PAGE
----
We will, of course, report on the ongoing trial and ultimate outcome of this high-profile case, as it unfolds.

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S.A. dominance in the Nigerian mobile telecom market? MTN concerned.

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AllAfrica.com reports that South African telecom giant MTN is in discussions with Nigeria’s Communications Commission (“NCC”) (again, note that Nigeria doesn’t have a competition law regime) relating to its 44% market share in mobile telephony in the country.

The NCC published its report in PDF format on its web site. The report, entitled “Determination of Dominance in Selected Communications Markets in Nigeria“, states in relevant part:

Nigeria is the fastest growing telecommunications market in Africa, rising from a meagre 500,000 telephone subscribers in 2001 to over 108 million as at December 2012 …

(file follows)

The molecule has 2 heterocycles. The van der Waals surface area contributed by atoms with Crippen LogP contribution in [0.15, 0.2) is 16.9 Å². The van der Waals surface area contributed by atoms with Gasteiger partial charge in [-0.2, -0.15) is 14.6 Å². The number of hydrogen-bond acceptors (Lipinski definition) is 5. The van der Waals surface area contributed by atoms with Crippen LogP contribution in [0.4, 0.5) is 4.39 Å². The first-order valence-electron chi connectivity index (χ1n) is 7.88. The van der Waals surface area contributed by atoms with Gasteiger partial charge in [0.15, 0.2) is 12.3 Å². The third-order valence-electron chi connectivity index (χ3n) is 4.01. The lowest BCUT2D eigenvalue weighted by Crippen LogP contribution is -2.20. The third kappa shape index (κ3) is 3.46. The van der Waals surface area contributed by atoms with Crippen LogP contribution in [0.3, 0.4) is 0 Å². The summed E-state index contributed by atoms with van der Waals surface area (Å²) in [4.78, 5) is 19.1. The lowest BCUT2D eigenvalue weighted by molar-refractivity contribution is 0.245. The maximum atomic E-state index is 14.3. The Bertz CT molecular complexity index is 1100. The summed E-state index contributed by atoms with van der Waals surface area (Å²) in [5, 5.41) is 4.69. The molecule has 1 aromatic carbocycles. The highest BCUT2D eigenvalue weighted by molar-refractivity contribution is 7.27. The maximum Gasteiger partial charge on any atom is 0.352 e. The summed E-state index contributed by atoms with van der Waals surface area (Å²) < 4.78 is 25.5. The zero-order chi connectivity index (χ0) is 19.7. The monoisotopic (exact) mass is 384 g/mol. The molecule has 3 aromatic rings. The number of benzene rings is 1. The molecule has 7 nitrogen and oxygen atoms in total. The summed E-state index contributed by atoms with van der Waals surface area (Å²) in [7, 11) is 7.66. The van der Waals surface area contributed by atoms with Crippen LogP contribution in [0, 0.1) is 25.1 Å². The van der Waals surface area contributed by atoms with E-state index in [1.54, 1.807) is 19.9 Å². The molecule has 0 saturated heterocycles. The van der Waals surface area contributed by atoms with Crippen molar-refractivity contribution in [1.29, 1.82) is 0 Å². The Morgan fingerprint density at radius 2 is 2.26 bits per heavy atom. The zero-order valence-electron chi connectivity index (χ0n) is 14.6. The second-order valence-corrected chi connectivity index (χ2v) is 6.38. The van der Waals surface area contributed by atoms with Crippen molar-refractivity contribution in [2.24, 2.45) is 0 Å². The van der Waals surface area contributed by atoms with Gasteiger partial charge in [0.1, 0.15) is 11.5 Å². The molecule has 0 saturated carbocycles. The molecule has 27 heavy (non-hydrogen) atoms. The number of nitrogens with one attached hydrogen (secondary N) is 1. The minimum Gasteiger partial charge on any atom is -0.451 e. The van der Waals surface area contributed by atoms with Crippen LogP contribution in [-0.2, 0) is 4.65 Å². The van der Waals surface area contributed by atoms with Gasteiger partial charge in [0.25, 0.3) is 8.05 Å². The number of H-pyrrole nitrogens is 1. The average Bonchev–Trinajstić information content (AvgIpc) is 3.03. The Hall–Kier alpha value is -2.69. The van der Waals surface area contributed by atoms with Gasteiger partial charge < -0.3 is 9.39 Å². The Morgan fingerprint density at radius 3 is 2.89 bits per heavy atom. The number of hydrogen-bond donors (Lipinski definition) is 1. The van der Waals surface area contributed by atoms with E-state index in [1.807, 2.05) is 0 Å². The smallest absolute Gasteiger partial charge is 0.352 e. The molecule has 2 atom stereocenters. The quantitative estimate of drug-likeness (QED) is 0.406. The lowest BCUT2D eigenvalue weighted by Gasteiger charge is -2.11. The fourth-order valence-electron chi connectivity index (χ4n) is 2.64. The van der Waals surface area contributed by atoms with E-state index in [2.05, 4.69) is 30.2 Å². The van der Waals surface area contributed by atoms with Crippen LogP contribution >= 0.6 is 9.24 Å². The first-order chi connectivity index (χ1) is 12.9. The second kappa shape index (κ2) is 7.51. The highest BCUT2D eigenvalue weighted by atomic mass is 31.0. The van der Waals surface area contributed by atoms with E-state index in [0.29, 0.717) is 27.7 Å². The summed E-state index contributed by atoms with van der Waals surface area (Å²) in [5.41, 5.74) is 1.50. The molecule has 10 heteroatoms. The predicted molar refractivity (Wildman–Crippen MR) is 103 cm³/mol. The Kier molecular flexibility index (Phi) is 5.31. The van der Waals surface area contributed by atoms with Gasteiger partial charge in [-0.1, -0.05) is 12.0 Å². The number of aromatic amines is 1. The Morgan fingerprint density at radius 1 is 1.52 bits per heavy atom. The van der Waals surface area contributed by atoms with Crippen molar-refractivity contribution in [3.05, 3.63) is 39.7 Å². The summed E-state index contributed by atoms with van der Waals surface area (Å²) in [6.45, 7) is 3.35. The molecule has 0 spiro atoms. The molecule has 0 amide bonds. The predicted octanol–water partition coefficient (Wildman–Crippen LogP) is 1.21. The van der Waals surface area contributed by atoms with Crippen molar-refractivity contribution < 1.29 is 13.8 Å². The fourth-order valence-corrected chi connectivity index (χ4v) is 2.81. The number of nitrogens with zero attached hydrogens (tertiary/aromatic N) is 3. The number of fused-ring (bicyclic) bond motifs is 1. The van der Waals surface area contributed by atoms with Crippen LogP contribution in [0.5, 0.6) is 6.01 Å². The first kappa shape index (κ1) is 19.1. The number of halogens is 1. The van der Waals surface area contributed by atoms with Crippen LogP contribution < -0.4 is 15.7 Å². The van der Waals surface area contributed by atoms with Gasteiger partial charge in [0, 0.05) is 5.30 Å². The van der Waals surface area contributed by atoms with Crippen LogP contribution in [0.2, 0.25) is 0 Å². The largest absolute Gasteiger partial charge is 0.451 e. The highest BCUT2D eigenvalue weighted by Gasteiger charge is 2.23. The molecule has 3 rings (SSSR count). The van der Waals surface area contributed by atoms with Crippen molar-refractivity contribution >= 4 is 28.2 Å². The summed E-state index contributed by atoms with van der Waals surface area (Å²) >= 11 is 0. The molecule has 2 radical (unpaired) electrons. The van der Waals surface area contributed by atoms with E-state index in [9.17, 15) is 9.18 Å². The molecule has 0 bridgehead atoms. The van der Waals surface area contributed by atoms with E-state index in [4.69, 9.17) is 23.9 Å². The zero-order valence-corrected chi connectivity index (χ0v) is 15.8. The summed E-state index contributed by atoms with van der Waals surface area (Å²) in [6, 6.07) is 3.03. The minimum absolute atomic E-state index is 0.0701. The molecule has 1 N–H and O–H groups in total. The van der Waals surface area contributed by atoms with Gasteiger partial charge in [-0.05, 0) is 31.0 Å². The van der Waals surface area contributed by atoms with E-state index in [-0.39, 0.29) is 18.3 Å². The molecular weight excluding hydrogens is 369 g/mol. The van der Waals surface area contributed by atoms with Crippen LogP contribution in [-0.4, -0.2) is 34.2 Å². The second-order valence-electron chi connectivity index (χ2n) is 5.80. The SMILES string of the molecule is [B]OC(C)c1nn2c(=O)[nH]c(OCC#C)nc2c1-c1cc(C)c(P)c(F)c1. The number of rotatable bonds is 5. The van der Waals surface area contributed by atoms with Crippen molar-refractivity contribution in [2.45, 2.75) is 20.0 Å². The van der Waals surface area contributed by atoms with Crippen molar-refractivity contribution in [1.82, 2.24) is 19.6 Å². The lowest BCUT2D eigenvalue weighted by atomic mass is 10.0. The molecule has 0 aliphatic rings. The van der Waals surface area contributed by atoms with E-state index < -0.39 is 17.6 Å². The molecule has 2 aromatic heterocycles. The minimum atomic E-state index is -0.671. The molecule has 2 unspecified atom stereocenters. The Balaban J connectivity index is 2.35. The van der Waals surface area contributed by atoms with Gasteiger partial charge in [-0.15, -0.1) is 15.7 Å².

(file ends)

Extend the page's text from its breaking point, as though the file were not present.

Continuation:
As the news report states, MTN is not accused of any abuse of its market power — that is, the hallmark of a unilateral / dominance case, abuse of dominance, is apparently yet absent from the NCC’s phantom case against the provider. What the NCC is worried about inter alia, however, is the preferential treatment given to MTN’s own customers and calls amongst that group. That’s interesting, because many providers across the world have similar “in-network” call rates (indeed, often even free allowances for in-network calls) without triggering antitrust review. The NCC does not perceive dominance issues in fixed voice or mobile data market segments. Rather than relying on the investigated operators’ submissions (proposing, among other things, to use a simple Herfindahl-Hirschman Index determination to see if the market segments were ‘concerntrated’), the NCC’s report lays out quite nicely how it used a “Structure‐Conduct‐Performance (SCP) model”.